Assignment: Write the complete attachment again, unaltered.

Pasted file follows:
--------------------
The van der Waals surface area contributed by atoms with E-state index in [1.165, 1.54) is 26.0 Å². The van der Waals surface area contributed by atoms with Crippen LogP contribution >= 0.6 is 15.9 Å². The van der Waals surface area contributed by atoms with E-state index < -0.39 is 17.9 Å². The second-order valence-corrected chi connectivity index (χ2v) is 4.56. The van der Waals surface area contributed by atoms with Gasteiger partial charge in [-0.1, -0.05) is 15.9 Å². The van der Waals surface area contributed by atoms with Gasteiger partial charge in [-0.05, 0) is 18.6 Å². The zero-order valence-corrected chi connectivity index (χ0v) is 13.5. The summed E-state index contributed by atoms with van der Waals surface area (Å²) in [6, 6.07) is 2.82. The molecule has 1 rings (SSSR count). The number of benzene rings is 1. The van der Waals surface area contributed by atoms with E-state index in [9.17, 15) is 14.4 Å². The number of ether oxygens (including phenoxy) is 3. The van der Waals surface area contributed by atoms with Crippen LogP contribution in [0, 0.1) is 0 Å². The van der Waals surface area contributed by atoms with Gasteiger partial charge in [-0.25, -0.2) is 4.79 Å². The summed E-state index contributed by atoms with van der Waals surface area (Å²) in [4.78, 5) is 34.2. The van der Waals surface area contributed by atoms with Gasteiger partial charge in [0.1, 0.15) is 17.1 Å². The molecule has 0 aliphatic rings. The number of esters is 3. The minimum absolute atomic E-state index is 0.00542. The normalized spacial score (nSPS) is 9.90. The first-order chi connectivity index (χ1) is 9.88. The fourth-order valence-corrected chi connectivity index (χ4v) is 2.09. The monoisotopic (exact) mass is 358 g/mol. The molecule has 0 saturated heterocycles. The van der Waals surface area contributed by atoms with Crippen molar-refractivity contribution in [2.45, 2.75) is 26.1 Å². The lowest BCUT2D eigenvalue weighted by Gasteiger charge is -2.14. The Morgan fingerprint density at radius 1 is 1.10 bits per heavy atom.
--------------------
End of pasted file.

The van der Waals surface area contributed by atoms with E-state index in [1.165, 1.54) is 26.0 Å². The van der Waals surface area contributed by atoms with Crippen LogP contribution >= 0.6 is 15.9 Å². The van der Waals surface area contributed by atoms with E-state index < -0.39 is 17.9 Å². The second-order valence-corrected chi connectivity index (χ2v) is 4.56. The van der Waals surface area contributed by atoms with Gasteiger partial charge in [-0.1, -0.05) is 15.9 Å². The van der Waals surface area contributed by atoms with Gasteiger partial charge in [-0.05, 0) is 18.6 Å². The zero-order valence-corrected chi connectivity index (χ0v) is 13.5. The summed E-state index contributed by atoms with van der Waals surface area (Å²) in [6, 6.07) is 2.82. The molecule has 1 rings (SSSR count). The number of benzene rings is 1. The van der Waals surface area contributed by atoms with E-state index in [9.17, 15) is 14.4 Å². The number of ether oxygens (including phenoxy) is 3. The van der Waals surface area contributed by atoms with Crippen LogP contribution in [0, 0.1) is 0 Å². The van der Waals surface area contributed by atoms with Gasteiger partial charge in [-0.25, -0.2) is 4.79 Å². The summed E-state index contributed by atoms with van der Waals surface area (Å²) in [4.78, 5) is 34.2. The van der Waals surface area contributed by atoms with Gasteiger partial charge in [0.1, 0.15) is 17.1 Å². The molecule has 0 aliphatic rings. The number of esters is 3. The minimum absolute atomic E-state index is 0.00542. The normalized spacial score (nSPS) is 9.90. The first-order chi connectivity index (χ1) is 9.88. The fourth-order valence-corrected chi connectivity index (χ4v) is 2.09. The monoisotopic (exact) mass is 358 g/mol. The molecule has 0 saturated heterocycles. The van der Waals surface area contributed by atoms with Crippen molar-refractivity contribution in [2.45, 2.75) is 26.1 Å². The lowest BCUT2D eigenvalue weighted by Gasteiger charge is -2.14. The Morgan fingerprint density at radius 1 is 1.10 bits per heavy atom.